A few minutes ago I uploaded lesson 27 of my online grammar. There are a couple of reasons this particular lesson is a little unusual.
First, I have not yet uploaded lessons 24-26, so this one is coming out of sequence. I’m doing that simply because this one is much closer to completion than the others, and except for a couple of words that will be unfamiliar, it is quite understandable without having read the three preceding lessons. I have still not added the interactive practice exercises, but I’ll get to that as soon as I can.
Second, those of you who have been using the grammar will notice some clear formatting changes. These are due to the increasing need to make the grammar readable on a smartphone! It’s a bit amazing to me how many people use it that way, but it looks like that’s the wave of the future.
In fact, the entirety of Greek-Language.com is getting a major face-lift this summer, and it’s not just because of smartphones. The basic coding behind much of what’s on the web is quickly becoming obsolete. The net is moving full steam ahead to HTML5 and some serious upgrades to CSS. (If those acronyms are meaningless to you, don’t worry, they are to most people.) Since I wrote the code behind much of what is on the site without the help of any automated web page software, I have serious rewriting to do as HTML4 becomes obsolete. It’s a steep learning curve, but I really enjoy it.
If you notice any mistakes in lesson 27, or if any part of it seems unclear to you, don’t hesitate to point that out as comments below. Challenges from my readers make the grammar better for everyone.
A reprinted edition of Robert Funk’s A Beginning-Intermediate Grammar of Hellenistic Greek was published in July of 2013. While a lot has happened in Linguistics and the study of Ancient Greek since this grammar was originally published in 1973, I welcome this reprint. In 1973 this book (at that time in three volumes) was revolutionary, and it is still very useful. The book focusses on sentence types, and the bulk of linguistic theory has moved beyond that discussion now, but for students learning the language, Funk’s approach works very will.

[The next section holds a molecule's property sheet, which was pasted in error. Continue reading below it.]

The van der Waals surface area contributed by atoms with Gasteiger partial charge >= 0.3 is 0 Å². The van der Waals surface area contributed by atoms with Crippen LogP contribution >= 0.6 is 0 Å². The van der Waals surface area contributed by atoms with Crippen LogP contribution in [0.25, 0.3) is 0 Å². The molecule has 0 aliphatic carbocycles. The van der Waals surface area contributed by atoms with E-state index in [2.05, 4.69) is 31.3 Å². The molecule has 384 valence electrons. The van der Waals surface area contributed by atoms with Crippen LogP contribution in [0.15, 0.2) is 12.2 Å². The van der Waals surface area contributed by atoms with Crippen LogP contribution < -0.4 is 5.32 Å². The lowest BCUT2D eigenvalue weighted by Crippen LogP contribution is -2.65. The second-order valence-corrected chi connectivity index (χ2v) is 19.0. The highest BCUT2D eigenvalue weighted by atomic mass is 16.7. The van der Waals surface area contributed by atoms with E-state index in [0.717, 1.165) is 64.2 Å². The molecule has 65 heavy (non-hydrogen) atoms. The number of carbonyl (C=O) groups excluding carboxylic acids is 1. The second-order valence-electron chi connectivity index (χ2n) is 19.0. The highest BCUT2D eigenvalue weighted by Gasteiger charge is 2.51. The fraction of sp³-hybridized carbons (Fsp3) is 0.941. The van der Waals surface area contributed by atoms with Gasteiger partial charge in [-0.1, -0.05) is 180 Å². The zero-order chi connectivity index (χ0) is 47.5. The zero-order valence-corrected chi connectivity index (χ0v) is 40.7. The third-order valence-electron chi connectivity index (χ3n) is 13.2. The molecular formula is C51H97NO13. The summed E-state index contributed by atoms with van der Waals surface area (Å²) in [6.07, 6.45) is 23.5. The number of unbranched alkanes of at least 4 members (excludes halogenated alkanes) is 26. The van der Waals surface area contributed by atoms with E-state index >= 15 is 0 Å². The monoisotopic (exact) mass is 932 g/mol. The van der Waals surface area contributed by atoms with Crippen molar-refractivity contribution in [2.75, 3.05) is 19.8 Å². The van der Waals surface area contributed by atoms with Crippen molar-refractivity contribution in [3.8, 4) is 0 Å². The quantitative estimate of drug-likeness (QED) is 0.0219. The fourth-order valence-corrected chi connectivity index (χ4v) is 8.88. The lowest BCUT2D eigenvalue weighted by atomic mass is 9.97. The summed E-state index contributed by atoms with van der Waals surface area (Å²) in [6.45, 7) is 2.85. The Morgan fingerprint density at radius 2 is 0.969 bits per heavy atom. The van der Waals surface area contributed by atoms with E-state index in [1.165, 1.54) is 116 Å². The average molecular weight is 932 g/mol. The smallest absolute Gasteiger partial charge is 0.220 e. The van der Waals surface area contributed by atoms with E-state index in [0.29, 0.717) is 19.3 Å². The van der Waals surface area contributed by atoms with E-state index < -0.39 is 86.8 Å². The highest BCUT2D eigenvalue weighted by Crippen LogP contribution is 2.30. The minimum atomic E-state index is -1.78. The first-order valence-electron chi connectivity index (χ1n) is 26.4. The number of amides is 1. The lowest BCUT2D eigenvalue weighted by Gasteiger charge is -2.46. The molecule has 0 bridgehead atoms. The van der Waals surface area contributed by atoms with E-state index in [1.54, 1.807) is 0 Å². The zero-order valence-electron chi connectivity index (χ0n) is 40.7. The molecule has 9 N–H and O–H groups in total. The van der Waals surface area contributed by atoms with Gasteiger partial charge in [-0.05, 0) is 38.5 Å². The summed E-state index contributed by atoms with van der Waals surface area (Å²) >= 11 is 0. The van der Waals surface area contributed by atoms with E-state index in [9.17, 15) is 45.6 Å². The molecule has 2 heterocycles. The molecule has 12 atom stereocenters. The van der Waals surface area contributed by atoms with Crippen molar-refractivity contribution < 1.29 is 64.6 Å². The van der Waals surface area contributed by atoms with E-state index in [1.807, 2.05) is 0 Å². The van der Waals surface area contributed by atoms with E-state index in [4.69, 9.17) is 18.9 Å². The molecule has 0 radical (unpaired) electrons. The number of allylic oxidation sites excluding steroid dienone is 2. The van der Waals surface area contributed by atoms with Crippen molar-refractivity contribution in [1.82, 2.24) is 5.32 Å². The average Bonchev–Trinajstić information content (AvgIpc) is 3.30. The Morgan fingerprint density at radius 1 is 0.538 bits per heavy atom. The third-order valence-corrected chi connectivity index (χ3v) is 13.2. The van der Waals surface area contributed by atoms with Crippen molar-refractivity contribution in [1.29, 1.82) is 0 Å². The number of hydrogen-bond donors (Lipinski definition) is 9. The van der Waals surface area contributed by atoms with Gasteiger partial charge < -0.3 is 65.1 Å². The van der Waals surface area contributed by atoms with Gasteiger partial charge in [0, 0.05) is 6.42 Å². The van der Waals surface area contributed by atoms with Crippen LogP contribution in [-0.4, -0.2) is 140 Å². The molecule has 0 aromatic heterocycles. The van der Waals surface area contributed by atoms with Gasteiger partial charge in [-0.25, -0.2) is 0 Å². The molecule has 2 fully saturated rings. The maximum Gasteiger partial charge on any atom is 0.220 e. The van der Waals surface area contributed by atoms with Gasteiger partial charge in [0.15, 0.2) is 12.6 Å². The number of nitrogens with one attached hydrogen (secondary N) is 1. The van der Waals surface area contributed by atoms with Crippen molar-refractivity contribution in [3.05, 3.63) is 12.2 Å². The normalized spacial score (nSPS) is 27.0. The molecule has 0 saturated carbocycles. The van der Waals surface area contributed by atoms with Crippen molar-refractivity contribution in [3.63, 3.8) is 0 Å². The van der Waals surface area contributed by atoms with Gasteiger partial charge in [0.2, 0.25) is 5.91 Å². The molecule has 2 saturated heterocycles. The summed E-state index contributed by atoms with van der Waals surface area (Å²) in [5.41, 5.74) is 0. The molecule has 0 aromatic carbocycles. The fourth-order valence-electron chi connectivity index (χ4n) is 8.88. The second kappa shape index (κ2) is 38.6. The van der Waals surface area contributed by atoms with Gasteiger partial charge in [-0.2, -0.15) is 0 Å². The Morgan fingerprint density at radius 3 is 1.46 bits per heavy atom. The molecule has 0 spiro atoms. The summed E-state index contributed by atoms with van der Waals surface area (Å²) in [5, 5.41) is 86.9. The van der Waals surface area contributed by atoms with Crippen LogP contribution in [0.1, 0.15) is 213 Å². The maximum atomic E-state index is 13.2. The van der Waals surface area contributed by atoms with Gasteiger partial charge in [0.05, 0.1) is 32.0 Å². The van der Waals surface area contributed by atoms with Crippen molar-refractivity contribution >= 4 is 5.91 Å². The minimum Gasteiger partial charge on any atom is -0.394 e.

UPDATE July 9, 2014:
Most of the content of Funk’s Beginning-Intermediate Grammar is available online at no charge via ibiblio.org. You can access it here:
Funk’s Online Grammar
I would like to thank Kathy Barrett Dawson for pointing out a typographical error in lesson four. I greatly appreciate careful readers bringing mistakes to my attention. This helps make the grammar better for everyone.
I am happy to announce a new domain name pointing to my online grammar. LearnNTGrk.com has just become the third domain name that can be used to reach the grammar (the other two being HellenisticGreek.com and Greek-Language.com/LearnGreek.html).
Once you have accessed the grammar through this new domain name, you can also reach the rest of Greek-Language.com there as well.
The lessons here at Greek-Language.com can now be reached at HellenisticGreek.com. That domain name now redirects to Greek-Language.com/grammar.
I have updated the topical index for my online grammar to include the topics raised in lessons 22 (Present Middle and Passive) and 23 (Imperfect Middle and Passive). These deal mostly with voice and aspect, but also include the formation of the relevant verbs.
I have added the vocabulary from Lesson 23: Verbs: The Imperfect Middle and Passive to the course lexicon (the cumulative vocabulary list). If you’ve visited the course lexicon recently, you may need to refresh the page to see the changes.
I have revised lesson 18: Future Tense Verbs to make it more usable in relation to the upcoming lesson 24: The Future Middle and Passive.
I have updated lessons 22 and 23 (Present and Imperfect Middle/Passive). The changes to lesson 22 are very minor—just a few wording changes. The main change to lesson 23, though, is the deletion of the discussion on transitivity. I will introduce that topic in a later lesson with much better examples. This change helps unnecessary complication, tightening the focus on the issue of voice.
I also made a few changes to the course lexicon (cumulative vocabulary list) to improve entries for some of the verbs presented in these lessons.
I have temporarily disabled lesson 23 (Imperfect Middle and Passive) pending revisions. Thanks to Carl Conrad for pointing out to me by email some clear ways to improve the lesson. I hope it will serve users of the grammar much better after a few key changes.